Democratic nominee for Congress led fund that gave to BDS groups

Scott Wallace, running in Pennsylvania’s 1st District, says he strongly supports the state of Israel, was not aware of grants given by his foundation

Scott Wallace, Democrat nominee for Pennsylvania's First District. (Screen capture: YouTube)
Scott Wallace, Democrat nominee for Pennsylvania's First District. (Screen capture: YouTube)

WASHINGTON — The Democratic nominee for Congress in a key race in Philadelphia suburbs with a large Jewish population headed a charitable foundation that gave money to groups backing the boycott, divestment and sanctions movement targeting Israel

The Forward reported Wednesday that Scott Wallace, who handily won the primary Tuesday, co-headed a fund that gave hundreds of thousands of dollars to organizations that support BDS in addition to their broader social justice agendas. But the Forward cites at least two instances — $50,000 for Jewish Voice for Peace in 2010-11 and $25,000 for a 2005 US tour by British anti-Israel politician George Galloway — where the focus would appear to mostly be on pushing an anti-Israel line.

Wallace is a philanthropist who, with his wife, headed the Wallace Global Fund until he ran for election this year. Most of its millions of dollars in disbursements go to addressing climate change, African causes and voting rights.

The Forward quoted Wallace’s campaign as saying the grants were “made by a member of the Wallace Global Fund’s leadership from a discretionary fund that other leadership did not exercise authority over.”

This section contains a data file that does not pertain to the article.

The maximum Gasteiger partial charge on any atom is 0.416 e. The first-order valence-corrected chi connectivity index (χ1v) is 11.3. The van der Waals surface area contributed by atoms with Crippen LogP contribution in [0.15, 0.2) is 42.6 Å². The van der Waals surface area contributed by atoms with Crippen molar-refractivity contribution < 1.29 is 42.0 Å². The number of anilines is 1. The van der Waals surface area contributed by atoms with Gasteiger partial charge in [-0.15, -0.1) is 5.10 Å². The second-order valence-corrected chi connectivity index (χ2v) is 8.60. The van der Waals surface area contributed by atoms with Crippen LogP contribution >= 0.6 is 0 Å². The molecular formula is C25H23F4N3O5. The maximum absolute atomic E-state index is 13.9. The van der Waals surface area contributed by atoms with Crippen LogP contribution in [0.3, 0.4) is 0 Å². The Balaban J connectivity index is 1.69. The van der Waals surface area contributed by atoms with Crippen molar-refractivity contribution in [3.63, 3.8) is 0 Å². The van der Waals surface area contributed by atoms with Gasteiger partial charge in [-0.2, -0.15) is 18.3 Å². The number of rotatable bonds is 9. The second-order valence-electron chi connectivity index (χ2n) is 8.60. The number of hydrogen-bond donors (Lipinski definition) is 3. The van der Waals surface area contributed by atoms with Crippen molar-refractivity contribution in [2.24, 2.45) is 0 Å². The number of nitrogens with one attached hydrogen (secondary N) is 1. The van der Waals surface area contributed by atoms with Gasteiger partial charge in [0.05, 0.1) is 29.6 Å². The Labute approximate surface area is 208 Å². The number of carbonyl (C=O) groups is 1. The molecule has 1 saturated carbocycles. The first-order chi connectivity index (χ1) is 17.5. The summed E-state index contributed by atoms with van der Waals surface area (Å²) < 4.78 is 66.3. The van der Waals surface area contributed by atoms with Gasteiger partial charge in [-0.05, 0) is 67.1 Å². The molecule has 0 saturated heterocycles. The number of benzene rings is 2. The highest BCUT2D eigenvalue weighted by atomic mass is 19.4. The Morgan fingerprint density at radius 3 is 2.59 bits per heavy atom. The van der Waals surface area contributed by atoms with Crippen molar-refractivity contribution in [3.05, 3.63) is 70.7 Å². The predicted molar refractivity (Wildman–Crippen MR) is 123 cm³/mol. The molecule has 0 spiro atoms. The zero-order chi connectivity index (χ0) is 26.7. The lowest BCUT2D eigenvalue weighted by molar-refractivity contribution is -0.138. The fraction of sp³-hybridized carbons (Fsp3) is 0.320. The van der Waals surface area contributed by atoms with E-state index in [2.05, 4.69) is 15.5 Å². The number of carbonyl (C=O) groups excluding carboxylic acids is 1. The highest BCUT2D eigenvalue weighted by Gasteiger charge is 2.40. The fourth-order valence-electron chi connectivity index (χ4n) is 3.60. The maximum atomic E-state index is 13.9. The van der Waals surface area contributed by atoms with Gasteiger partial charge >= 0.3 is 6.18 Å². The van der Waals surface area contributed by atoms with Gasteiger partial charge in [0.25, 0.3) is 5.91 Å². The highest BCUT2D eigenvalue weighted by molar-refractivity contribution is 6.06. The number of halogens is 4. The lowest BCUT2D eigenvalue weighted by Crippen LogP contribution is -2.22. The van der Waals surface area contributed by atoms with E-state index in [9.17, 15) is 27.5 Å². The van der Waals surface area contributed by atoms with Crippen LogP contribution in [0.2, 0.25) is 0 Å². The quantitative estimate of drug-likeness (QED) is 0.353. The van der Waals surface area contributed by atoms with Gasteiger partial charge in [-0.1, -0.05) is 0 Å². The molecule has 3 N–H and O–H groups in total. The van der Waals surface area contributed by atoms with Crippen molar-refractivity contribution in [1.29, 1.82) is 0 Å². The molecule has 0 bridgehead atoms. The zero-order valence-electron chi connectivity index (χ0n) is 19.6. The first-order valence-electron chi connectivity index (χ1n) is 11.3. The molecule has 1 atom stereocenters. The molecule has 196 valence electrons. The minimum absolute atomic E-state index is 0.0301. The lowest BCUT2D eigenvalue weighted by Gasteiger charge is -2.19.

The Fund’s web site lists four board members and four staff members.

“Scott Wallace strongly supports the state of Israel,” campaign manager Eric Nagy told the Forward. “Scott unequivocally disavows the BDS movement.”

Nearly all mainstream Jewish groups, including many on the left, reject BDS because its aim is to isolate Israel and because many of its supporters reject the legitimacy of a Jewish state.

Wallace, as the nominee in Pennsylvania’s 1st District, now faces first-term incumbent Republican Brian Fitzpatrick in what is seen as a swing district. Encompassing Bucks County, the district includes a substantial Jewish population living in Philadelphia’s suburbs.

A state Supreme Court-ordered redistricting in March, addressing complaints about gerrymandering by the state’s GOP-dominated legislature, has raised Democratic hopes that victories in the state could help them regain the US House of Representatives.

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